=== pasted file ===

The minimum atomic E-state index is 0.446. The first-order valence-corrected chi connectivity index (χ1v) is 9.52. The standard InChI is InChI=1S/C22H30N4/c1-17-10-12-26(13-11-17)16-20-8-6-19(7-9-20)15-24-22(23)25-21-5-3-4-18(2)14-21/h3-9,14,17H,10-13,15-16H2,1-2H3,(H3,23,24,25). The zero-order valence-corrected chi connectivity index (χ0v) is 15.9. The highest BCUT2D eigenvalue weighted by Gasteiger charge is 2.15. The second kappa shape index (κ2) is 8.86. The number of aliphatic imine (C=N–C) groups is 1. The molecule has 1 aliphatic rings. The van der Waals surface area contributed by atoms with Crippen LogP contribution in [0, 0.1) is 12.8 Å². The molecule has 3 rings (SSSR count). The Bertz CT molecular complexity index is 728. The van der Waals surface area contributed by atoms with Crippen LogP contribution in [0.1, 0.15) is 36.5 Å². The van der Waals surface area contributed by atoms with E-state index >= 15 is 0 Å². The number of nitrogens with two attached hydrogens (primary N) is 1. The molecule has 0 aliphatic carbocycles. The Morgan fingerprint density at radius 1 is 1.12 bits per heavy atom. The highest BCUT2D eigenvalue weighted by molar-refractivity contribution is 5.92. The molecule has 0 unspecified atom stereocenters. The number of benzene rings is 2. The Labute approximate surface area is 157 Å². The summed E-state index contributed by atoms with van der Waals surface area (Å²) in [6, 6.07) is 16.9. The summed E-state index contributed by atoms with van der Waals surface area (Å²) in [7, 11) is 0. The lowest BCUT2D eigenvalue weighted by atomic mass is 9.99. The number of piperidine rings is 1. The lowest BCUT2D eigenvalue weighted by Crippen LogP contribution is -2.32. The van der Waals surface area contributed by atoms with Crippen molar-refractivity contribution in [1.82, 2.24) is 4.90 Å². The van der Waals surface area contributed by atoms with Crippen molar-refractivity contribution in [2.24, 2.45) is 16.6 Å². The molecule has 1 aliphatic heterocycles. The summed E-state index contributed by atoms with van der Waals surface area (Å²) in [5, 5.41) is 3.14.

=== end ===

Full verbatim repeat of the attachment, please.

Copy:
The minimum atomic E-state index is 0.446. The first-order valence-corrected chi connectivity index (χ1v) is 9.52. The standard InChI is InChI=1S/C22H30N4/c1-17-10-12-26(13-11-17)16-20-8-6-19(7-9-20)15-24-22(23)25-21-5-3-4-18(2)14-21/h3-9,14,17H,10-13,15-16H2,1-2H3,(H3,23,24,25). The zero-order valence-corrected chi connectivity index (χ0v) is 15.9. The highest BCUT2D eigenvalue weighted by Gasteiger charge is 2.15. The second kappa shape index (κ2) is 8.86. The number of aliphatic imine (C=N–C) groups is 1. The molecule has 1 aliphatic rings. The van der Waals surface area contributed by atoms with Crippen LogP contribution in [0, 0.1) is 12.8 Å². The molecule has 3 rings (SSSR count). The Bertz CT molecular complexity index is 728. The van der Waals surface area contributed by atoms with Crippen LogP contribution in [0.1, 0.15) is 36.5 Å². The van der Waals surface area contributed by atoms with E-state index >= 15 is 0 Å². The number of nitrogens with two attached hydrogens (primary N) is 1. The molecule has 0 aliphatic carbocycles. The Morgan fingerprint density at radius 1 is 1.12 bits per heavy atom. The highest BCUT2D eigenvalue weighted by molar-refractivity contribution is 5.92. The molecule has 0 unspecified atom stereocenters. The number of benzene rings is 2. The Labute approximate surface area is 157 Å². The summed E-state index contributed by atoms with van der Waals surface area (Å²) in [6, 6.07) is 16.9. The summed E-state index contributed by atoms with van der Waals surface area (Å²) in [7, 11) is 0. The lowest BCUT2D eigenvalue weighted by atomic mass is 9.99. The number of piperidine rings is 1. The lowest BCUT2D eigenvalue weighted by Crippen LogP contribution is -2.32. The van der Waals surface area contributed by atoms with Crippen molar-refractivity contribution in [1.82, 2.24) is 4.90 Å². The van der Waals surface area contributed by atoms with Crippen molar-refractivity contribution in [2.24, 2.45) is 16.6 Å². The molecule has 1 aliphatic heterocycles. The summed E-state index contributed by atoms with van der Waals surface area (Å²) in [5, 5.41) is 3.14.